Protein sequence seeds using a reduced amino acid alphabet
The first reduced amino acid alphabet was introduced by Dill in the hydrophobic-polar (HP) model for the study of the folding of globular proteins . Since then, there are more than 50 reduced alphabets of different size that have been proposed for various purposes . A recent study even demonstrated that reduced alphabet is more sensitive and selective in identifying remote homologous proteins . These observations suggested that homologous proteins exhibit a higher sequence identity on the reduced alphabet than that on the 20-aa alphabet, indicating that it is possible to design efficient and sensitive seeds based on a reduced amino acid alphabet.
To select an appropriate reduced amino acid alphabet for RAPSearch, we carried out the following experiments. Using the BaliBase database http://www-bio3d-igbmc.u-strasbg.fr/balibase/, we collected 10,000 pairs of distant homologous proteins that share ~20-40% sequence identify, and 10,000 pairs of proteins from different families (which serve as non-homologous proteins). For each alphabet and each length, we computed the coverage and efficiency of the corresponding seeds: the coverage is defined as the fraction of homolog proteins containing at least one seed match, and the efficiency is defined as the log ratio of the numbers of homologous and non-homologous proteins containing at least one seed match.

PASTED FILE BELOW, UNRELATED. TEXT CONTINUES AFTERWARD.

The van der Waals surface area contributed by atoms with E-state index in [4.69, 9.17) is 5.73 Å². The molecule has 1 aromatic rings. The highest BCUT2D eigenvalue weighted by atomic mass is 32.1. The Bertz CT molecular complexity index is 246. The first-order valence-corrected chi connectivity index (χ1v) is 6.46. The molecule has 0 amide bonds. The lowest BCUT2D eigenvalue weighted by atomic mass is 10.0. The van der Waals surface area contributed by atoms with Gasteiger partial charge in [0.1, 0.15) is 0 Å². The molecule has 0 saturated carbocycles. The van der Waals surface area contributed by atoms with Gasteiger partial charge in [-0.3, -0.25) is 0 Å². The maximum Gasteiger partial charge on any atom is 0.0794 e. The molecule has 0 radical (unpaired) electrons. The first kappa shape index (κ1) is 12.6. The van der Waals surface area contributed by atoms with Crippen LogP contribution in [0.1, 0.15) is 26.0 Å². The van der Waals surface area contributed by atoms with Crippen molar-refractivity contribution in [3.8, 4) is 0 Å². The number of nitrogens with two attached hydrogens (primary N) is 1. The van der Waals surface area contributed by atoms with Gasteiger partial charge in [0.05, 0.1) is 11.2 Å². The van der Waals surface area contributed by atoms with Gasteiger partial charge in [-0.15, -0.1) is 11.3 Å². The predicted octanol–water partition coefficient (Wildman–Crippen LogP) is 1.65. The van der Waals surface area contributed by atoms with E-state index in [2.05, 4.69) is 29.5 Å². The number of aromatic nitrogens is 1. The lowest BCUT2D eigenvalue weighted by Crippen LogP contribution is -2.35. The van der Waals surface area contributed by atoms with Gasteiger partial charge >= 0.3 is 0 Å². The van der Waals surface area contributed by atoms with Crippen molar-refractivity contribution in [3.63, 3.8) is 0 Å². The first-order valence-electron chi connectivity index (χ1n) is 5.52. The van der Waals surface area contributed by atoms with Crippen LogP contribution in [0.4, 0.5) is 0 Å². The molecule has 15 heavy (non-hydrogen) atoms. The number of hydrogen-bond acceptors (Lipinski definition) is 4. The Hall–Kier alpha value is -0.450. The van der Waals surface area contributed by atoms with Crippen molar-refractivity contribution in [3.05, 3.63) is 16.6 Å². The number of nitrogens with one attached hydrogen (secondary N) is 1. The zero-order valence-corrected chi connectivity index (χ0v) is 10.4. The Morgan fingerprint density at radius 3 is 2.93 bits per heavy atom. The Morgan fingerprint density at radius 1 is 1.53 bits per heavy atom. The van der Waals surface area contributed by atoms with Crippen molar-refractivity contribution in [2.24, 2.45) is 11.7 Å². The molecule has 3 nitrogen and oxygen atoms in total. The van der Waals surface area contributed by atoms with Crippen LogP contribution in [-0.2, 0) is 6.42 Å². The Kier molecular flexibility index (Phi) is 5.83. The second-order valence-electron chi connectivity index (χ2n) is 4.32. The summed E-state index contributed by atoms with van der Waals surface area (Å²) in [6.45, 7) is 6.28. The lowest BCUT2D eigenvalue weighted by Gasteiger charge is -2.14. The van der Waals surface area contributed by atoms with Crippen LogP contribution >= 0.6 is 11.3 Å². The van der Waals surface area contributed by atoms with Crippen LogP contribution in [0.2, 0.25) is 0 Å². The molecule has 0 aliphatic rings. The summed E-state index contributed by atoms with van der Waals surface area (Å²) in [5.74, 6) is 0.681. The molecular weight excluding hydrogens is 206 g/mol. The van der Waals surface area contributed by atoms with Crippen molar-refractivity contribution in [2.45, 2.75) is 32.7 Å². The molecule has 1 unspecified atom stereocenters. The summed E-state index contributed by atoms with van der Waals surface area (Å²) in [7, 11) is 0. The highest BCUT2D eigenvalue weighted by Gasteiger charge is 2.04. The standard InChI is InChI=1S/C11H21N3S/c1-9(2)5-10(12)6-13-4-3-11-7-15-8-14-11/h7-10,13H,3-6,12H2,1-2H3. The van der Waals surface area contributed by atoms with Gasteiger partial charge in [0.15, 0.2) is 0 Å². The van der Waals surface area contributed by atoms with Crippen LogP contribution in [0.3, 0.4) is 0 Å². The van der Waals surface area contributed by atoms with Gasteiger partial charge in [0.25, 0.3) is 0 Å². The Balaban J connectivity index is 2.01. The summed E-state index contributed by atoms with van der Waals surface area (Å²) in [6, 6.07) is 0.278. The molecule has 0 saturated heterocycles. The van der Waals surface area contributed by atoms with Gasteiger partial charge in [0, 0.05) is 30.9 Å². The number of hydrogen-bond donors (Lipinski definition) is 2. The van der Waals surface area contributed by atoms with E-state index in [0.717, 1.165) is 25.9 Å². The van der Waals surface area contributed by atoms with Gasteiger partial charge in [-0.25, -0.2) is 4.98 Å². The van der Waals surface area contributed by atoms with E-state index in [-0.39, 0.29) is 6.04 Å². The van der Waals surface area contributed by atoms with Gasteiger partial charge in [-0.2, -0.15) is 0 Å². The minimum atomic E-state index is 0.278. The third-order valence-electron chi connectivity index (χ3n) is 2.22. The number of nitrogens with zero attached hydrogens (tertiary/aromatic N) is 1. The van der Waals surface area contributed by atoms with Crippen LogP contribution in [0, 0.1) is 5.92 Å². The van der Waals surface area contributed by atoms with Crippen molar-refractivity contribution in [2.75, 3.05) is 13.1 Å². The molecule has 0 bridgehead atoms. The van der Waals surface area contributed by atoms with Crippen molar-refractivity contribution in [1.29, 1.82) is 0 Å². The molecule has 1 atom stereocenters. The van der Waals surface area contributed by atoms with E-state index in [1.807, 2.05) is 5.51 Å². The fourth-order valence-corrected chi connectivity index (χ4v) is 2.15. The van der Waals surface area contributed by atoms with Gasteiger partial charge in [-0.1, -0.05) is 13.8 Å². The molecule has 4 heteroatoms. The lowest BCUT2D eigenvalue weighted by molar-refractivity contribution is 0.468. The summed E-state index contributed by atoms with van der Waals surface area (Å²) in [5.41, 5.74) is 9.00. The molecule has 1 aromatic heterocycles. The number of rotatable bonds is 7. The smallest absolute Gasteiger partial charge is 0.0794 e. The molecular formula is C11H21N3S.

Seed identification by using suffix array
An essential procedure in RAPSearch (and other seed-extension tools like BLAST, which uses hash table instead of suffix array) is how to choose appropriate seeds for extension (which is more time consuming than finding the seed itself). A commonly used strategy is to define a cutoff for the minimum seed size--a small cutoff may result in a huge amount of seeds to be extended (thus slow down the similarity search), whereas a large cutoff may miss some seeds that otherwise may lead to significant alignments. BLAST uses minimum size of 3 (residues for proteins) but also requires that there are two seeds in the same diagonal that span no more than a certain length. RAPSearch will extend all single seeds that have been identified by looking up in the suffix array of target protein sequences. As RAPSearch uses reduced alphabets to present proteins, RAPSearch can use longer seed cutoff, thus achieving faster similarity search.